Dinosaur-Inspired Designs Make Wind Turbines More Aerodynamic
In the grand scheme of things, we're still in the early stages of wind power generation, but even so, there are still many, many wind turbines already installed and generating power. When new technological advances come along like new turbine designs or tweaks to the blades or motors that can increase power generation, replacing entire wind turbines would be very costly. Because of that, Siemens has developed a set of wind turbine blade attachments that increase power generation without having to fully replace any part of the turbine.
The coolest part of these add-ons? They're inspired by dinosaurs.
The first of these attachments are called DinoTails. These resemble the back plates of a stegosaurus. When applied to a wind turbine blade, they increase the overall area of the blade to add lift. The serrated edges help break up air flow around the blades, which decreases turbulence and makes the the turbines quieter while reducing the strain on the blades.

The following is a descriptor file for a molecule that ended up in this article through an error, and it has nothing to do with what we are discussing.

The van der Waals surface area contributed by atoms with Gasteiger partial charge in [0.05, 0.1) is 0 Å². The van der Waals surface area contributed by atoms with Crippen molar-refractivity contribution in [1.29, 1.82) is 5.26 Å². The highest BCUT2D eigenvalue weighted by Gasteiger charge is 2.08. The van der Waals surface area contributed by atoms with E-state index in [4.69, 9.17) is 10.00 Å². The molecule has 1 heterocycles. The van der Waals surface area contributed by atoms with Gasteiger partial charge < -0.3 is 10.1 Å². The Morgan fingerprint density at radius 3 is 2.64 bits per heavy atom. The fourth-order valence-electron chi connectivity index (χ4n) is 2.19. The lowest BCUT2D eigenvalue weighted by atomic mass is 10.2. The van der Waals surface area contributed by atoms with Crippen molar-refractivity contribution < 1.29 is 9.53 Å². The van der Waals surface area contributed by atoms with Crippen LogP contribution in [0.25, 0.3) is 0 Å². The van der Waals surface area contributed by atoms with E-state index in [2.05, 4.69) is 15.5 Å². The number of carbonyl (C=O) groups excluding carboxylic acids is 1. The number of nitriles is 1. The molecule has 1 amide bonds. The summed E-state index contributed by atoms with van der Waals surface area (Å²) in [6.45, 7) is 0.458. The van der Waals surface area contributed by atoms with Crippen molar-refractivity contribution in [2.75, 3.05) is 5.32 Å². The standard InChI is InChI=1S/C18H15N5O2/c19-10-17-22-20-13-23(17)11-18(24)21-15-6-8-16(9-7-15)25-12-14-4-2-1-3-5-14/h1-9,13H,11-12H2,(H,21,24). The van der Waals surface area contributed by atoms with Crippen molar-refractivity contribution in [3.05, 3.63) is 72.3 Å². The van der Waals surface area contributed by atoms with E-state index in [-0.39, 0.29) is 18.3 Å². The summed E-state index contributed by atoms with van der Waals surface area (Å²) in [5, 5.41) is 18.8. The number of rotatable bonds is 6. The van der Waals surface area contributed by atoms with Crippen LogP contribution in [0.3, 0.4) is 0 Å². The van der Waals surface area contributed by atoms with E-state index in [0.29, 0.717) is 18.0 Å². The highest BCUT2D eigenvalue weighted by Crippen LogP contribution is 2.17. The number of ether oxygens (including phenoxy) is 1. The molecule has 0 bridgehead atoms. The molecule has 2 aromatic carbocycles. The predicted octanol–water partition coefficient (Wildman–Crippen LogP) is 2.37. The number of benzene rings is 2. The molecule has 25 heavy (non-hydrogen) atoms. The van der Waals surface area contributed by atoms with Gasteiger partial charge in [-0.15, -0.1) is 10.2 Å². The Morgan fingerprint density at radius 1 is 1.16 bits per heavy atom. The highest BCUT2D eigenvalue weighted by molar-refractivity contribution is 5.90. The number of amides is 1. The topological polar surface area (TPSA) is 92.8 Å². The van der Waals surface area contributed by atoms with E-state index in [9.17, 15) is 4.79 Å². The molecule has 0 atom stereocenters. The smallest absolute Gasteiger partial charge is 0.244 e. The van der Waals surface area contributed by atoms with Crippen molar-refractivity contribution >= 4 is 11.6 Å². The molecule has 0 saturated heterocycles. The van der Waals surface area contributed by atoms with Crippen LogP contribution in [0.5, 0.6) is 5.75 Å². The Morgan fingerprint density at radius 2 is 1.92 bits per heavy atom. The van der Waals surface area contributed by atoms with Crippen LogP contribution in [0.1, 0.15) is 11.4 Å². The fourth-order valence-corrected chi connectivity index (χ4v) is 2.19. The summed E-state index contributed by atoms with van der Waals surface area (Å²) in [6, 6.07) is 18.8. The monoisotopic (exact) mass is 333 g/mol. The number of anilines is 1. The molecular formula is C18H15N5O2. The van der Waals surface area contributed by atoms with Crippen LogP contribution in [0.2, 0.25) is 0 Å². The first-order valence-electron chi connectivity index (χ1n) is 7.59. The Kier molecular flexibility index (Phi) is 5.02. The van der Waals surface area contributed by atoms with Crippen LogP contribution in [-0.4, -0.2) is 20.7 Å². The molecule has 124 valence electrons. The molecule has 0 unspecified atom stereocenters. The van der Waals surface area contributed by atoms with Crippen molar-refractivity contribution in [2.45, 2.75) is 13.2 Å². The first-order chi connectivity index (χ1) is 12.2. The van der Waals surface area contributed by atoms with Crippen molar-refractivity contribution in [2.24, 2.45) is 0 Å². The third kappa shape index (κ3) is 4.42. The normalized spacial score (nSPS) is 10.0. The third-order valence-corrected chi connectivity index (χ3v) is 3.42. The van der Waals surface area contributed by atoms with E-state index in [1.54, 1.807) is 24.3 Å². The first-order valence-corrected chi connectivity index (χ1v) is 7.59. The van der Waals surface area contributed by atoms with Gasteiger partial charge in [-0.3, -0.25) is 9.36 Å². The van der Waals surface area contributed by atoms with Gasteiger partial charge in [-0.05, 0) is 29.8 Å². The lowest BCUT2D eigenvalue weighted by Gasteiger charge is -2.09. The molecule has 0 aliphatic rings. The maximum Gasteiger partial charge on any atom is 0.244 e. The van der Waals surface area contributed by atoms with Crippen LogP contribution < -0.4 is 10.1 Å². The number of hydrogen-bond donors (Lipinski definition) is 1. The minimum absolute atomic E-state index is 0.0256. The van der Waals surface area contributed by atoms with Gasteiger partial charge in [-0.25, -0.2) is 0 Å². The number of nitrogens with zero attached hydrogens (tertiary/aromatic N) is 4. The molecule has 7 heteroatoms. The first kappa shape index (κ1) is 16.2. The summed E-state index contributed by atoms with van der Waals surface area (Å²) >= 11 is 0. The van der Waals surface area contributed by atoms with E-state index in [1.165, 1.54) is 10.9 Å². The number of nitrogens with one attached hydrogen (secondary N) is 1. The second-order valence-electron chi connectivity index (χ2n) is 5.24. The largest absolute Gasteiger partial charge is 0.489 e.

The second attachments are DinoShells. These are shaped like a snow shovel (or the curve of a dinosaur egg) and extend the shape of the turbine blade all the way to the main shaft. Siemens says this extension makes the turbine more efficient.
The third attachment is a vortex generator -- no cutesy name -- that features small fins that force air to stay in contact with the top of the blade for longer. This increases lift, which in turn increases power generation.
Siemens says when these three attachments are added, a wind turbine's power output is increased by 1.5 percent. This may seem like a tiny number, but when you outfit an entire wind farm with these, 1.5 percent is actually nothing to laugh at. New Scientist reports, "the Altamont Pass Wind Farm in California - one of the world's biggest - produces 125 megawatts on average. A 1.5 per cent increase there would meet the energy needs of an extra 2500 households."
Siemens is installing the attachments at the Bison 2 and 3 Wind Energy Centers in North Dakota, which should boost capacity by 3.15 megawatt.